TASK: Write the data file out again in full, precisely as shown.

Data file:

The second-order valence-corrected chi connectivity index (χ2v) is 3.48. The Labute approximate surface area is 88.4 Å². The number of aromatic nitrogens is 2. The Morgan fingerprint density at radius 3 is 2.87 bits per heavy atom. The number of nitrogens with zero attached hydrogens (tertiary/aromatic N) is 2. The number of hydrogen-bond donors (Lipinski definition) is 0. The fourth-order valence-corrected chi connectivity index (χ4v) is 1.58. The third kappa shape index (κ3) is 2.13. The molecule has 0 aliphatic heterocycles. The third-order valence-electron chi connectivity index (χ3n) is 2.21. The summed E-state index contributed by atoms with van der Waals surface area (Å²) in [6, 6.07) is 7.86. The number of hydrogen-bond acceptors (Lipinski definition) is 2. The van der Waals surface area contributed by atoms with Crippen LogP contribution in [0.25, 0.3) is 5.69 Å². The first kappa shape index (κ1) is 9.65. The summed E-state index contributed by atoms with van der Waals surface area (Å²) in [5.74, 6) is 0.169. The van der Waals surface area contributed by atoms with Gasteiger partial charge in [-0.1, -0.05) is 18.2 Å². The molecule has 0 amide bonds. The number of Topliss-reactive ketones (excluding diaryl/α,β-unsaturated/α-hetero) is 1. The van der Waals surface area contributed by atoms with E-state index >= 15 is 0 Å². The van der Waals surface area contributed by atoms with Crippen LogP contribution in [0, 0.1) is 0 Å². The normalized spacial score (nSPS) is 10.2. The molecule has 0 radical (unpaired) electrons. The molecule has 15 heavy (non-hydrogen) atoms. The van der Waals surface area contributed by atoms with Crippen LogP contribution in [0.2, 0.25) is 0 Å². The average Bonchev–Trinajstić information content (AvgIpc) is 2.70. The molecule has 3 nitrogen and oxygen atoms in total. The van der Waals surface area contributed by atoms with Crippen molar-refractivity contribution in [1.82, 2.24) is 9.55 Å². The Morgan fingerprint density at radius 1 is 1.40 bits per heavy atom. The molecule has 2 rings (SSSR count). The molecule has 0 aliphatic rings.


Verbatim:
The second-order valence-corrected chi connectivity index (χ2v) is 3.48. The Labute approximate surface area is 88.4 Å². The number of aromatic nitrogens is 2. The Morgan fingerprint density at radius 3 is 2.87 bits per heavy atom. The number of nitrogens with zero attached hydrogens (tertiary/aromatic N) is 2. The number of hydrogen-bond donors (Lipinski definition) is 0. The fourth-order valence-corrected chi connectivity index (χ4v) is 1.58. The third kappa shape index (κ3) is 2.13. The molecule has 0 aliphatic heterocycles. The third-order valence-electron chi connectivity index (χ3n) is 2.21. The summed E-state index contributed by atoms with van der Waals surface area (Å²) in [6, 6.07) is 7.86. The number of hydrogen-bond acceptors (Lipinski definition) is 2. The van der Waals surface area contributed by atoms with Crippen LogP contribution in [0.25, 0.3) is 5.69 Å². The first kappa shape index (κ1) is 9.65. The summed E-state index contributed by atoms with van der Waals surface area (Å²) in [5.74, 6) is 0.169. The van der Waals surface area contributed by atoms with Gasteiger partial charge in [-0.1, -0.05) is 18.2 Å². The molecule has 0 amide bonds. The number of Topliss-reactive ketones (excluding diaryl/α,β-unsaturated/α-hetero) is 1. The van der Waals surface area contributed by atoms with E-state index >= 15 is 0 Å². The van der Waals surface area contributed by atoms with Crippen LogP contribution in [0, 0.1) is 0 Å². The normalized spacial score (nSPS) is 10.2. The molecule has 0 radical (unpaired) electrons. The molecule has 15 heavy (non-hydrogen) atoms. The van der Waals surface area contributed by atoms with Crippen LogP contribution in [0.2, 0.25) is 0 Å². The average Bonchev–Trinajstić information content (AvgIpc) is 2.70. The molecule has 3 nitrogen and oxygen atoms in total. The van der Waals surface area contributed by atoms with Crippen molar-refractivity contribution in [1.82, 2.24) is 9.55 Å². The Morgan fingerprint density at radius 1 is 1.40 bits per heavy atom. The molecule has 2 rings (SSSR count). The molecule has 0 aliphatic rings.